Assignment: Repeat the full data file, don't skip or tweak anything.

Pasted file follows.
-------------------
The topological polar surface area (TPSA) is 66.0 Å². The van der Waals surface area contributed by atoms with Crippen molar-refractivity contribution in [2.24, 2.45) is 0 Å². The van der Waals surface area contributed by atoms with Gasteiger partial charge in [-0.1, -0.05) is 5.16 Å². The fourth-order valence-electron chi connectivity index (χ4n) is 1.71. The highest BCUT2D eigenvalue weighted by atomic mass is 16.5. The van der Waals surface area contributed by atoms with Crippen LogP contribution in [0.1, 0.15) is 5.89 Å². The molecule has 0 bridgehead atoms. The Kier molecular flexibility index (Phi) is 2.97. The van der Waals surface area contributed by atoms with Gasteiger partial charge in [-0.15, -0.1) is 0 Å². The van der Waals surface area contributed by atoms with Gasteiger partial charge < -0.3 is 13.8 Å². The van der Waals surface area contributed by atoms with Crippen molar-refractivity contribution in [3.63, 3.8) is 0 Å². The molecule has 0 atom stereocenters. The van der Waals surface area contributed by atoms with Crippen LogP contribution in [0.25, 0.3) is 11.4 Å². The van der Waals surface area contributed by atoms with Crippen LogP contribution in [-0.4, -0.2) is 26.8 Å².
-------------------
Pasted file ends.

The topological polar surface area (TPSA) is 66.0 Å². The van der Waals surface area contributed by atoms with Crippen molar-refractivity contribution in [2.24, 2.45) is 0 Å². The van der Waals surface area contributed by atoms with Gasteiger partial charge in [-0.1, -0.05) is 5.16 Å². The fourth-order valence-electron chi connectivity index (χ4n) is 1.71. The highest BCUT2D eigenvalue weighted by atomic mass is 16.5. The van der Waals surface area contributed by atoms with Crippen LogP contribution in [0.1, 0.15) is 5.89 Å². The molecule has 0 bridgehead atoms. The Kier molecular flexibility index (Phi) is 2.97. The van der Waals surface area contributed by atoms with Gasteiger partial charge in [-0.15, -0.1) is 0 Å². The van der Waals surface area contributed by atoms with Gasteiger partial charge < -0.3 is 13.8 Å². The van der Waals surface area contributed by atoms with Crippen molar-refractivity contribution in [3.63, 3.8) is 0 Å². The molecule has 0 atom stereocenters. The van der Waals surface area contributed by atoms with Crippen LogP contribution in [0.25, 0.3) is 11.4 Å². The van der Waals surface area contributed by atoms with Crippen LogP contribution in [-0.4, -0.2) is 26.8 Å².